# Homework Help: Pressure law (how they combined to get pv/t)

1. Dec 29, 2004

### Mo

Well .. i guess the question is in the title.I basically dont understand how they combined :

P/T = Constant

with

P . V = Constant to make P . V / T = Constant

i can guess

P/T = P . V which means P = P . V. T .. ummm help please!

Regards,
Mo

Last edited: Dec 29, 2004
2. Dec 29, 2004

### FulhamFan3

there is one more law your missing.

V/T=constant

don't assume all the constants are equal either. Each one of those constants are different from the other.

If we know that P varies Directly with T and that V varies directly with T than PV varies directly with T.

So you get PV/T=constant. The constant in this equation absorbs the other three. Yeah I know it's a bad explanation. I understand it in my mind perfectly but I don't know how to explain it any better for now.

3. Dec 29, 2004

### Integral

Staff Emeritus
You need to consider the complete expression of the Ideal Gas Law to understand the constants.

PV = nRT

So when you say PV = Constant you are saying that nRT, is a constant. The only true constant here is R, n is the number of moles of material present. Clearly the statement PV = C is only true in very special conditions. That is when the amount of material (number of atoms) present is constant and the Temperature is constant.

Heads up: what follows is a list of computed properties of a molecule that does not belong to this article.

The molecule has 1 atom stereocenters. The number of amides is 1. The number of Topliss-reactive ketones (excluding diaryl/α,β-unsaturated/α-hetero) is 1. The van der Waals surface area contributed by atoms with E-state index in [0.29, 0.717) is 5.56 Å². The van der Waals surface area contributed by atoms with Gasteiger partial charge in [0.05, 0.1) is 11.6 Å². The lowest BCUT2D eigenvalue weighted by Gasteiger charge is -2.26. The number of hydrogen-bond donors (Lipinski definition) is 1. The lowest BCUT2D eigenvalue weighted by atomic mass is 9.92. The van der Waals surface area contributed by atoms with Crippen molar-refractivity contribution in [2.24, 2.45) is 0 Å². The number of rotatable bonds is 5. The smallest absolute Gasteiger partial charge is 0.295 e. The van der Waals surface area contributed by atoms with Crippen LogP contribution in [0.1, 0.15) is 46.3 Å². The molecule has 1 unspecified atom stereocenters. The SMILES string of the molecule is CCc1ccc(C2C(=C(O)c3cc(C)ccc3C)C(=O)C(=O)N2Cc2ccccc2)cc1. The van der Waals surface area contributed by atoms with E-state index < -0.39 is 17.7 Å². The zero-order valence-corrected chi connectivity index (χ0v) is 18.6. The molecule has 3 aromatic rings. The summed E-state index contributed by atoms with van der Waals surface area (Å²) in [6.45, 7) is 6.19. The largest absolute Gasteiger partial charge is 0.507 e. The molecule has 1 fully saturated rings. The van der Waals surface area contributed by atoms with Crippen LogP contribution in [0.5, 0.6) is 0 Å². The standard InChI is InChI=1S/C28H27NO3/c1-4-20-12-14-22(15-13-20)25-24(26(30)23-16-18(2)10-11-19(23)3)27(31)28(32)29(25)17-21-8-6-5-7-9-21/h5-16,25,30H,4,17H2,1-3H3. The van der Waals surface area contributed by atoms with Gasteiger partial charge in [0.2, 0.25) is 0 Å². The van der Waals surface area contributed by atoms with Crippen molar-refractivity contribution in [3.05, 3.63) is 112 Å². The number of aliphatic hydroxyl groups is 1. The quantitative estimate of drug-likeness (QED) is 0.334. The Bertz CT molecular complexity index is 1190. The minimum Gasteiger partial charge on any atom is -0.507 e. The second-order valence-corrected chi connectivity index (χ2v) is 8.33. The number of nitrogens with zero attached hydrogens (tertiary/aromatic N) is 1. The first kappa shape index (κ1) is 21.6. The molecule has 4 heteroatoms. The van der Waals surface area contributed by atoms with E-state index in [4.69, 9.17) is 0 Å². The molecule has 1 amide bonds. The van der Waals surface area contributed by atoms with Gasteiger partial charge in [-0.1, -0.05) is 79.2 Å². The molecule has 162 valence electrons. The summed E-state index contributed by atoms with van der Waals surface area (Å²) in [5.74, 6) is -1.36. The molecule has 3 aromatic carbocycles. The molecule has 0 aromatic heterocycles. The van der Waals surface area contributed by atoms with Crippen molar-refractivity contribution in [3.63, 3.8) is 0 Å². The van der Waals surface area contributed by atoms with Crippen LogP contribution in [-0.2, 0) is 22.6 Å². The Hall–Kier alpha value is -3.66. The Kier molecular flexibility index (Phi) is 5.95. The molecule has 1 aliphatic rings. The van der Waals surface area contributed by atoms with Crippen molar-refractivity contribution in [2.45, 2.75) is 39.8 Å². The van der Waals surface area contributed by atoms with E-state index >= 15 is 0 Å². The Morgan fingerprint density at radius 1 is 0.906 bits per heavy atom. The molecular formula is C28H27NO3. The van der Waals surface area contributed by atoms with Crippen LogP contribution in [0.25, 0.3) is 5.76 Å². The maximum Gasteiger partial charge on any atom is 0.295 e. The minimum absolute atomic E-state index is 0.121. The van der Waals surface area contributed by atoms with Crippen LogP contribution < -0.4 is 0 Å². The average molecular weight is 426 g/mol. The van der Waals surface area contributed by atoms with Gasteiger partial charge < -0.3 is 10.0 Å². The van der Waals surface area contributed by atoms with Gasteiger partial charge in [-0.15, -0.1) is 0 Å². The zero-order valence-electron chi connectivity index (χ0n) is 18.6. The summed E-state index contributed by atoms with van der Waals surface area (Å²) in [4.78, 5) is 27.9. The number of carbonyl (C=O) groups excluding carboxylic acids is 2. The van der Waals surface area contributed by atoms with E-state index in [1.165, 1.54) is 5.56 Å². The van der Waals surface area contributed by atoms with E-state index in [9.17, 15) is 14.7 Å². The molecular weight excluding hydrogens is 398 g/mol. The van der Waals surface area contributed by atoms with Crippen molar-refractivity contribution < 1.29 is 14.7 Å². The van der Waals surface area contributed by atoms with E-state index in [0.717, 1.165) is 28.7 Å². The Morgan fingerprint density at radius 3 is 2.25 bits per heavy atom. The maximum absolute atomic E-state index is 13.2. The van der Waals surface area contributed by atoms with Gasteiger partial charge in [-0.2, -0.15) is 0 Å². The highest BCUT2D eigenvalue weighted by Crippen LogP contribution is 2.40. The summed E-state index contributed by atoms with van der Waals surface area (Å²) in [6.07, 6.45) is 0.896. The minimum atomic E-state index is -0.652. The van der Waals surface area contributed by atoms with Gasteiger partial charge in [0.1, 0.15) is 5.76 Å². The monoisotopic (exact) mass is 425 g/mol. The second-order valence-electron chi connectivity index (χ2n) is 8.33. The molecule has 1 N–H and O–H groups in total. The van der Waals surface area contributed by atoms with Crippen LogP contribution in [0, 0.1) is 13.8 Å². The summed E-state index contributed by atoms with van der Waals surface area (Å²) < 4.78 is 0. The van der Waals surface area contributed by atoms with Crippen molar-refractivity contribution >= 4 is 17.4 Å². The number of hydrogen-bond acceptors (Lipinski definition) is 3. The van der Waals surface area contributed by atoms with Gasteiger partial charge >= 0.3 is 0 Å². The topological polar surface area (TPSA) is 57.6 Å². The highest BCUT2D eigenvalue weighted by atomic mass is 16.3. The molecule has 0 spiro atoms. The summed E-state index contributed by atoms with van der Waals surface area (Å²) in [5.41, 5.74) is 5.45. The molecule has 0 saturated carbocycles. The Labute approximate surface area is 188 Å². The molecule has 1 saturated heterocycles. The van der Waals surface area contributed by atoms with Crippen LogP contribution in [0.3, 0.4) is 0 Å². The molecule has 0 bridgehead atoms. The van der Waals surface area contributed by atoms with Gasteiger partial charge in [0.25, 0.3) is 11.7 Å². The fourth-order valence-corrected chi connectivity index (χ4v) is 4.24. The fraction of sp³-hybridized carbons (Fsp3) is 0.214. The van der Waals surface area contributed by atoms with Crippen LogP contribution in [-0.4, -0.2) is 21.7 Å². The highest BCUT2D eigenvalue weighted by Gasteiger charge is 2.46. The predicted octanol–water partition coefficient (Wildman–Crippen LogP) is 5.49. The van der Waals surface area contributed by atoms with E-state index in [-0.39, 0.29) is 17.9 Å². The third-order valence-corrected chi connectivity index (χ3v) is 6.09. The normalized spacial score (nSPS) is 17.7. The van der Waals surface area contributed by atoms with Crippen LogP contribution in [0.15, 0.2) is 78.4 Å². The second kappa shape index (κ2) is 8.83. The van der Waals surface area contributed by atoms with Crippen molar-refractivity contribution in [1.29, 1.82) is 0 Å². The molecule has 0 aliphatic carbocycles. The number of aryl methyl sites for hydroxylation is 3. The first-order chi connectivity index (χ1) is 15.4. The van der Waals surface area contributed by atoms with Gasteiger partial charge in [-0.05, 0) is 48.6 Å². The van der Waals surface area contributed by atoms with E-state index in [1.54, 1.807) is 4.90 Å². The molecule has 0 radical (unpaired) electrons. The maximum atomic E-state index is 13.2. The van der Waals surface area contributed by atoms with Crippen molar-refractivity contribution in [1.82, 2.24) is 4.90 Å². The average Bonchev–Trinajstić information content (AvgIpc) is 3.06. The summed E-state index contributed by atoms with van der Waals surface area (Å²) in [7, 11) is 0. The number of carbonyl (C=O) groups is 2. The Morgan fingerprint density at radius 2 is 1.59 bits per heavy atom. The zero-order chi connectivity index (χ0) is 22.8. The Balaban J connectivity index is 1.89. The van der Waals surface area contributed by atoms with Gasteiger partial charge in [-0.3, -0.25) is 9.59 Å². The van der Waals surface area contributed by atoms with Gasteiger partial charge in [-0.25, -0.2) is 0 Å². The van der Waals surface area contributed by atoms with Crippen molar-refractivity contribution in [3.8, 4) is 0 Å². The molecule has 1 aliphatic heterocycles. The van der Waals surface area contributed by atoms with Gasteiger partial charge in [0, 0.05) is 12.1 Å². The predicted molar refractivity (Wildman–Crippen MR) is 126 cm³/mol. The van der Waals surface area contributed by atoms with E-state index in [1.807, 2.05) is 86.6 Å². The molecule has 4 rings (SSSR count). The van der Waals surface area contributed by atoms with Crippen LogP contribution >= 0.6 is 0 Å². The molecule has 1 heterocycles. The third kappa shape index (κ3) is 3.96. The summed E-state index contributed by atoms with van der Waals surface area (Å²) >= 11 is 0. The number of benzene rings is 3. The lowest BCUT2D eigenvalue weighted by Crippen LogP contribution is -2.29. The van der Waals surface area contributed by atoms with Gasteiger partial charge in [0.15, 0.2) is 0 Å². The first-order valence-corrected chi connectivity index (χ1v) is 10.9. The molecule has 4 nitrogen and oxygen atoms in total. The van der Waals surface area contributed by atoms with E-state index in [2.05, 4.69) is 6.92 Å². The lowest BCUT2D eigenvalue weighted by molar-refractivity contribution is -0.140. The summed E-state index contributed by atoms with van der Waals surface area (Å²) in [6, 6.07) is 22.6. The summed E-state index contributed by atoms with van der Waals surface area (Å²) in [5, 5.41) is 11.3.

To say the $\frac P T = C$ is to say that $\frac {nR} V =C$.

4. Dec 29, 2004

### Mo

Ah yes.Thank you for your answers.The questions i am attemtping are rather easy and so they dont consider the amount of moles and molar mass and all of that stuff. Next section :)

Regards,
Mo

5. Dec 29, 2004

### FulhamFan3

Integral. What your doing is reverse engineering a problem. Charles' Law and Boyle's Law were found before the ideal gas law and he wants to know how they combined that to get $\frac {PV} T = C$.

It's like where you know the force of gravity is directly proportional to the mass and inversely proportional to the distance squared.

How do you combine that to get $$F_g = G \frac {m_1 m_2} {r^2}$$?